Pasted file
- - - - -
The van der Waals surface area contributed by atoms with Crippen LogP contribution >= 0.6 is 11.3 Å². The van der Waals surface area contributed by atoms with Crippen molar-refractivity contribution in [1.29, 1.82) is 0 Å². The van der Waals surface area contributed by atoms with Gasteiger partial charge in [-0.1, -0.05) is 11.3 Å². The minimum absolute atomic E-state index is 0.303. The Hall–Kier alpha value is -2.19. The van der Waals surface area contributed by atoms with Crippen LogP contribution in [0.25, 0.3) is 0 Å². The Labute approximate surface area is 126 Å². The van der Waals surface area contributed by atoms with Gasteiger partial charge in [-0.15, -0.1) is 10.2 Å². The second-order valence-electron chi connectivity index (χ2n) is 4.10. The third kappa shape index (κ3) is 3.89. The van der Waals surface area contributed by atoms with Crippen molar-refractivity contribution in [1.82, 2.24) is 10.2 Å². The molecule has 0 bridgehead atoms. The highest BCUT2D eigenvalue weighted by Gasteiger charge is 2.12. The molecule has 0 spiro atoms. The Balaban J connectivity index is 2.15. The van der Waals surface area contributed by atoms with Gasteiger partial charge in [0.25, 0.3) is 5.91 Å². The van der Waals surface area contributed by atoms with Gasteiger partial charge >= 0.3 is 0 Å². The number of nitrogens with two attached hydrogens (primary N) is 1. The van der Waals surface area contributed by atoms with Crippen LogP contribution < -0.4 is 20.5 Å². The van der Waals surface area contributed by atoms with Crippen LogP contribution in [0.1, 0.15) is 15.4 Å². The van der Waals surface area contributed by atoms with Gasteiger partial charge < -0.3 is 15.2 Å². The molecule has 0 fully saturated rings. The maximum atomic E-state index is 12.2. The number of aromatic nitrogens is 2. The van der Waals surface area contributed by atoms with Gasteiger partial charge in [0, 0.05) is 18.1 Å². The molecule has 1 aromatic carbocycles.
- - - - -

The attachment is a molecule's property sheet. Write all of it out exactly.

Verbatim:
The van der Waals surface area contributed by atoms with Crippen LogP contribution >= 0.6 is 11.3 Å². The van der Waals surface area contributed by atoms with Crippen molar-refractivity contribution in [1.29, 1.82) is 0 Å². The van der Waals surface area contributed by atoms with Gasteiger partial charge in [-0.1, -0.05) is 11.3 Å². The minimum absolute atomic E-state index is 0.303. The Hall–Kier alpha value is -2.19. The van der Waals surface area contributed by atoms with Crippen LogP contribution in [0.25, 0.3) is 0 Å². The Labute approximate surface area is 126 Å². The van der Waals surface area contributed by atoms with Gasteiger partial charge in [-0.15, -0.1) is 10.2 Å². The second-order valence-electron chi connectivity index (χ2n) is 4.10. The third kappa shape index (κ3) is 3.89. The van der Waals surface area contributed by atoms with Crippen molar-refractivity contribution in [1.82, 2.24) is 10.2 Å². The molecule has 0 bridgehead atoms. The highest BCUT2D eigenvalue weighted by Gasteiger charge is 2.12. The molecule has 0 spiro atoms. The Balaban J connectivity index is 2.15. The van der Waals surface area contributed by atoms with Gasteiger partial charge in [0.25, 0.3) is 5.91 Å². The van der Waals surface area contributed by atoms with Gasteiger partial charge >= 0.3 is 0 Å². The number of nitrogens with two attached hydrogens (primary N) is 1. The van der Waals surface area contributed by atoms with Crippen LogP contribution < -0.4 is 20.5 Å². The van der Waals surface area contributed by atoms with Crippen LogP contribution in [0.1, 0.15) is 15.4 Å². The van der Waals surface area contributed by atoms with Gasteiger partial charge < -0.3 is 15.2 Å². The molecule has 0 fully saturated rings. The maximum atomic E-state index is 12.2. The number of aromatic nitrogens is 2. The van der Waals surface area contributed by atoms with Gasteiger partial charge in [0, 0.05) is 18.1 Å². The molecule has 1 aromatic carbocycles.